that at least four hedge funds had been asked by the Justice
Department to turn over trading records and other documents. That
request followed a dinner in New York last month where, among
several other subjects, representatives of some of these hedge funds
discussed betting against the euro.

The funds that received the letters - Greenlight Capital, SAC
Capitol Advisors, Paulson & Company and Soros Fund Management - are
among the best-known names in the hedge fund universe. Greenlight
and SAC declined to comment, as did the Justice Department. Paulson
& Company, whose representatives did not attend the dinner, also
declined to comment.

In a statement, Michael Vachon, a spokesman for Soros Fund
Management, denied any wrongdoing and said, "It has become
commonplace to direct attention toward George Soros whenever
currency markets are in the news."

The dinner, in a private room at the Park Avenue Townhouse
restaurant in Manhattan on Feb. 2, involved about 20 people and was
characterized as an "ideas round table" by several who attended. But
people present at the dinner or knowledgeable about the discussion
said the idea of shorting the euro occupied only a few minutes of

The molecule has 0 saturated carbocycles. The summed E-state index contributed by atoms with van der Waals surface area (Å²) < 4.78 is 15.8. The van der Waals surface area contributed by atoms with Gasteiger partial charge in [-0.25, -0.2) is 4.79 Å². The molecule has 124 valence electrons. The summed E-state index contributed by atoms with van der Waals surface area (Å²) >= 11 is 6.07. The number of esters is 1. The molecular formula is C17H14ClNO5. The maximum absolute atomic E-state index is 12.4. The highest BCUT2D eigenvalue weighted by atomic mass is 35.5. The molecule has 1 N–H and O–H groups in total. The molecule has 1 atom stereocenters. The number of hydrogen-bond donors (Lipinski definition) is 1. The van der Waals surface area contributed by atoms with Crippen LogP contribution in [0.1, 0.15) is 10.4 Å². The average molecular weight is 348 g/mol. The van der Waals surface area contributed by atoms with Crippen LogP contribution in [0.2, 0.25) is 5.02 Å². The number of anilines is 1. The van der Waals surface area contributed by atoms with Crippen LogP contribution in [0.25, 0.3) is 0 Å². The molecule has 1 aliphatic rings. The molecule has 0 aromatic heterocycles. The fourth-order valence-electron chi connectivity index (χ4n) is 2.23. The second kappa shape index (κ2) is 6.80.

the conversation.

The presentation on the euro, by SAC, lasted less than five minutes,
according to these people.

Notes provided by one of the firms that attended the dinner
summarized the discussion on the euro state: "Greece is important
but not that important; instead you have to start thinking about
every other country. What's after Greece? Spain, Ireland, Portugal."

James S. Chanos, a hedge fund investor who has not been making bets
on the euro, defended the positions taken by hedge funds, calling
the inquiries into their activities "witch hunts."

"Hedge funds and short-sellers are being blamed for the failings of
other people," he said. Nevertheless, the anxiety in Europe is
reflected on the Chicago Mercantile Exchange, where trading in
futures on the euro soared to a record $60 billion in February - up
71 percent from a year ago.

"The Greek story is putting downward pressure on the euro," said
Derek Sammann, a managing director at the CME. According to CME
data, hedge funds are in their most bearish position in a decade in
shorting the euro, said Mary Ann Bartels of Bank of America Merrill

"They have been short for a while, but in the past two weeks have
really pressed it," she said.

U.S. Probes Hedge Fund Bets Against Euro: Source

whole article is interesting


Filed at 1:32 p.m. ET

NEW YORK (Reuters) - The U.S. Justice Department has launched an
investigation into whether hedge funds might have acted together in
betting against the euro, a source familiar with the situation said
on Wednesday.

The Wall Street Journal, citing people familiar with the matter,
said the department has asked hedge funds including SAC Capital
Advisors LP, Greenlight Capital Inc, Soros Fund Management LLC and
Paulson & Co to retain trading records and emails relating to the